To use one index, in 2015, when ‘rogue landlords’ were targeted, and 40,000 inspections undertaken, this resulted in 3,000 cases where further action or prosecution resulted. So even within this extreme category, 92.5% were considered safe enough to warrant no further action. click here

This is in contrast to inspections of Local Authority tower blocks last year, where 0% were considered to be safe.

Shelter’s findings in an earlier report that 33% of private rented homes and only 15% of social rented homes contained a ‘Category 1 hazard’ is thus open to serious question click here

In light of these facts, it would be reasonable to expect Shelter to withdraw its claim that private renting is unaffordable, insecure and unsafe and to desist from repeating similar, unsubstantiated claims in future.



18:35 PM, 24th August 2018, About 4 years ago

An excellent piece of analysis HOWEVER we have to get the message across to the lay person, Mr and Mrs Joe Average. We need sound bites, that's what sells. Something like " Shelter are a lying bunch of left wing commie b's" … now that s a headline. You can't take up meaningful negotiations when someone has a driven agenda . Remember WMD 's ?

Mark Alexander - Founder of Property118 View Profile

22:47 PM, 24th August 2018, About 4 years ago

The problem is that Shelter has £millions to spend on PR every year.

How much do landlord bodies have?

Property118 runs on less than 1% of Shelters income!

Sunita Rickman

8:19 AM, 25th August 2018, About 4 years ago

Reply to the comment left by Mark Alexander at 24/08/2018 - 22:47
A great piece Mark
It sounds like a valid legal argument to me !!
I just wondered , do you know;
Where do shelter get their money from ?? Surly It can't all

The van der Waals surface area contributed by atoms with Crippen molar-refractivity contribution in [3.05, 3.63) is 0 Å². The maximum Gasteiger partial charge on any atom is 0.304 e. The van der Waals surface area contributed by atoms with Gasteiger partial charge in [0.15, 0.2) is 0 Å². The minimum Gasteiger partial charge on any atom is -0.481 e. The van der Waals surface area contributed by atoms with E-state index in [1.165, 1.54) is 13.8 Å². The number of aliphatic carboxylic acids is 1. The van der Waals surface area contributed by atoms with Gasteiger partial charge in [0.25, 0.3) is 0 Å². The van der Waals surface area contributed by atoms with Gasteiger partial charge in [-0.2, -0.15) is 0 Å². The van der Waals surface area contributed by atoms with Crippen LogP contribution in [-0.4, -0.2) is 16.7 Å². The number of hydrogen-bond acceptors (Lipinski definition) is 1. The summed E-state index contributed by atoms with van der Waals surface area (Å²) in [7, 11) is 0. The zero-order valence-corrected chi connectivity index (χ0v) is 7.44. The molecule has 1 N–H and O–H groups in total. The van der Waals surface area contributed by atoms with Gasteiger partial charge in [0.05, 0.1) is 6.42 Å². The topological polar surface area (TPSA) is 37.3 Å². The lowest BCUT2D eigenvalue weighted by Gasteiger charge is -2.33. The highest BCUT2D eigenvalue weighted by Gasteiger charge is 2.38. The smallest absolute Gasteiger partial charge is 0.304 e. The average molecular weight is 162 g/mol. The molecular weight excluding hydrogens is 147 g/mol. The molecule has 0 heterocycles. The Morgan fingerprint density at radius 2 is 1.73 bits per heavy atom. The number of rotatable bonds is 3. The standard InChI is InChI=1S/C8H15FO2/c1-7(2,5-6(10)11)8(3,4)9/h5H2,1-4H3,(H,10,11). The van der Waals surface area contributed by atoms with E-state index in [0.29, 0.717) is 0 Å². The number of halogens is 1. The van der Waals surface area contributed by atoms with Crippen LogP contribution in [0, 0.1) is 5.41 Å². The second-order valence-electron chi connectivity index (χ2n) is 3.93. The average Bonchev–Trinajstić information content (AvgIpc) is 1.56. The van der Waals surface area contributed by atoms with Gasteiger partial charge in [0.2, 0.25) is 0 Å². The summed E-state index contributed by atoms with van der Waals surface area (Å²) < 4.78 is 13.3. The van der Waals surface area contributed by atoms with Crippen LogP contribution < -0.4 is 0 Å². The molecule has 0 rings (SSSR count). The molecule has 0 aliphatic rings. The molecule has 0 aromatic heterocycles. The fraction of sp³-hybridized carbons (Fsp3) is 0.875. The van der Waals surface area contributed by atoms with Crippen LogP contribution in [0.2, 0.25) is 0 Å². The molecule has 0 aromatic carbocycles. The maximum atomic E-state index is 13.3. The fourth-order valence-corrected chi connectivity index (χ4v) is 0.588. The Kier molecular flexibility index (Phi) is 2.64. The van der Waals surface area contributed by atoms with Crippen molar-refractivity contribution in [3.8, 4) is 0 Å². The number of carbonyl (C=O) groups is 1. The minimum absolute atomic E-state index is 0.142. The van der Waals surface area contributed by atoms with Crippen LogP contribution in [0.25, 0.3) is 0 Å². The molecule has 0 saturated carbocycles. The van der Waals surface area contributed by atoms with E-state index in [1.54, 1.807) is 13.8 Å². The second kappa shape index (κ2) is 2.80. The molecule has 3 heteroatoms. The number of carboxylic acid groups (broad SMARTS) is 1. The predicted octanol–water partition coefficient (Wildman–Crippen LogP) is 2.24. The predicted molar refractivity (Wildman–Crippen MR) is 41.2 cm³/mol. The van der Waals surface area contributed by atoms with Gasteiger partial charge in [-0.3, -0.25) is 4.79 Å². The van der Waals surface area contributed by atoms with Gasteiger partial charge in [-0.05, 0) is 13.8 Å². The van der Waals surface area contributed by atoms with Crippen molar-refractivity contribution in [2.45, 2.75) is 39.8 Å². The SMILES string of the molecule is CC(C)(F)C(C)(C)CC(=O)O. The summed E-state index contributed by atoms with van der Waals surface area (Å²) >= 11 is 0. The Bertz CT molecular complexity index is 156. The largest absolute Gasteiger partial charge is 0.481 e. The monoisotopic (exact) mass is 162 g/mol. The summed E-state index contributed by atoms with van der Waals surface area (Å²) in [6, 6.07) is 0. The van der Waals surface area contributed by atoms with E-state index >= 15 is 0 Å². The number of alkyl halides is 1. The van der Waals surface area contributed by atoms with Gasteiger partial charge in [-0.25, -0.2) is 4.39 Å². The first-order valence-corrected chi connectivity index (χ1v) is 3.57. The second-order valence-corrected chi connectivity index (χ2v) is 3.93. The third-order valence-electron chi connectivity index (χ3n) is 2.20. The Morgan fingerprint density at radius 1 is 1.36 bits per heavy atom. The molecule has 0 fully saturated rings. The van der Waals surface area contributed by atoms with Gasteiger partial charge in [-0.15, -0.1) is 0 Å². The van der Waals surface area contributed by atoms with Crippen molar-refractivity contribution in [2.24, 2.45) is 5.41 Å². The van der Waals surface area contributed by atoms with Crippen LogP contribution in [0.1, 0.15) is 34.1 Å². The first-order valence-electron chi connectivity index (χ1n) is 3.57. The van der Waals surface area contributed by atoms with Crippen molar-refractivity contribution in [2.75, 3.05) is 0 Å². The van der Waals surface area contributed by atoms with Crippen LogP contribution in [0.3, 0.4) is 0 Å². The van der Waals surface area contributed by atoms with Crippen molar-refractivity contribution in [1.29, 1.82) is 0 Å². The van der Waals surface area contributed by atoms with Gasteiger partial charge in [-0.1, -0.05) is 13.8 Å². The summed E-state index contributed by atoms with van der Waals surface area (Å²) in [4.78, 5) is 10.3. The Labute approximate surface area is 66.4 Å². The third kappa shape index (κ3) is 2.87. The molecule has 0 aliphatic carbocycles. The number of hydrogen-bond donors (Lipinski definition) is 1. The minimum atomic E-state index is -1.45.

be from charitable donations - As it seems they have a lot

Arnie Newington

9:13 AM, 25th August 2018, About 4 years ago

A lie will be half way round the world before the truth gets its trousers on - Winston Churchill

Shelter have no interest in helping solve the housing crisis they are a Machiavellian organisation that has worked out that the worse that they can make the housing crisis then the more money they get to alleviate the situation.


11:05 AM, 25th August 2018, About 4 years ago

Blue sky out of the box not had my morning coffee thinking - Is it possible to legally question their charitable status ? For example Rolex is a charitable foundation albeit in Switzerland. They would not get the same here as no one has ever received anything by way of financial aid or otherwise. Can't think of what Shelter does. They can't say advise. Google does that in this day and age. Maybe a complaint to HMRC that this a political lobbying group and out with what constitutes a charity. The GAAR rules are quite opaque. Anyway off to Starbucks. Making sure my taxes end up overseas in fear that they may end up in the coffers of Shelter.

Appalled Landlord

15:25 PM, 25th August 2018, About 4 years ago

Reply to the comment left by Sunita Rickman at 25/08/2018 - 08:19
Hi Sunita

Another article shows the various sources of Shelter’s income: https://www.property118.com/free-advice-shelter/#comments

Those figures came from the annual report to March 2017.

Note 4 on page 69 is an analysis of the types of source of the £17.9m for housing services. £2.9 came from the Big Lottery

Page 85 lists contracts and grants from statutory bodies and local authorities in excess of £2,000.

The total from English and Scottish councils was £4.7m. Most of this came from Sheffield, Birmingham and London. £9.5m came from government departments: DCLG, Legal Aid, MoJ and the Scottish government.

Donations and legacies are dealt with on page 43 where Shelter gives thanks :““We’d like to say a special thank you to those who have helped us this year towards achieving our vision of a home for everyone."